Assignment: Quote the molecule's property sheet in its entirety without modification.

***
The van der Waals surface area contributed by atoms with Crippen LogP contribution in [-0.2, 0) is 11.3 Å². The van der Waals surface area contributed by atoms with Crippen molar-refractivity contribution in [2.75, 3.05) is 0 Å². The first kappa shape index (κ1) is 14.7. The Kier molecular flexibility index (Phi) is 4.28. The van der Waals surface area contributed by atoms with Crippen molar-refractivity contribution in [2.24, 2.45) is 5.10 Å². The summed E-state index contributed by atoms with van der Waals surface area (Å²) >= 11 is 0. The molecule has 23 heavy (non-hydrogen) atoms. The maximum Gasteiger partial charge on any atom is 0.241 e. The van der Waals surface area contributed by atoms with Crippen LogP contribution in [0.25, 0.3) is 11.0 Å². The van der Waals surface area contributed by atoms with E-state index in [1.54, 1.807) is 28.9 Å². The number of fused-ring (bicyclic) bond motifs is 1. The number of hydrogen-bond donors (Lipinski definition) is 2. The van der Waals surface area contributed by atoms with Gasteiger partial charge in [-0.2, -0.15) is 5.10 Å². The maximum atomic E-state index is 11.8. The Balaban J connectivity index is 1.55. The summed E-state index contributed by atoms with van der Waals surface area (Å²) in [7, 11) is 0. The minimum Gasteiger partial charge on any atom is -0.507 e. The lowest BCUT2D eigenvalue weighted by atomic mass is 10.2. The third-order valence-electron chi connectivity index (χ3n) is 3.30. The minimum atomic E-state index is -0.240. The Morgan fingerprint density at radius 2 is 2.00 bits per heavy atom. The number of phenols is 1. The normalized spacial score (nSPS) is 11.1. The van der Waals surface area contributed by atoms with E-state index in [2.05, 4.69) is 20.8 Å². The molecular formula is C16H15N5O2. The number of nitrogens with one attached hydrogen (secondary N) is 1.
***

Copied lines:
The van der Waals surface area contributed by atoms with Crippen LogP contribution in [-0.2, 0) is 11.3 Å². The van der Waals surface area contributed by atoms with Crippen molar-refractivity contribution in [2.75, 3.05) is 0 Å². The first kappa shape index (κ1) is 14.7. The Kier molecular flexibility index (Phi) is 4.28. The van der Waals surface area contributed by atoms with Crippen molar-refractivity contribution in [2.24, 2.45) is 5.10 Å². The summed E-state index contributed by atoms with van der Waals surface area (Å²) >= 11 is 0. The molecule has 23 heavy (non-hydrogen) atoms. The maximum Gasteiger partial charge on any atom is 0.241 e. The van der Waals surface area contributed by atoms with Crippen LogP contribution in [0.25, 0.3) is 11.0 Å². The van der Waals surface area contributed by atoms with E-state index in [1.54, 1.807) is 28.9 Å². The number of fused-ring (bicyclic) bond motifs is 1. The number of hydrogen-bond donors (Lipinski definition) is 2. The van der Waals surface area contributed by atoms with Gasteiger partial charge in [-0.2, -0.15) is 5.10 Å². The maximum atomic E-state index is 11.8. The Balaban J connectivity index is 1.55. The summed E-state index contributed by atoms with van der Waals surface area (Å²) in [7, 11) is 0. The minimum Gasteiger partial charge on any atom is -0.507 e. The lowest BCUT2D eigenvalue weighted by atomic mass is 10.2. The third-order valence-electron chi connectivity index (χ3n) is 3.30. The minimum atomic E-state index is -0.240. The Morgan fingerprint density at radius 2 is 2.00 bits per heavy atom. The number of phenols is 1. The normalized spacial score (nSPS) is 11.1. The van der Waals surface area contributed by atoms with E-state index in [2.05, 4.69) is 20.8 Å². The molecular formula is C16H15N5O2. The number of nitrogens with one attached hydrogen (secondary N) is 1.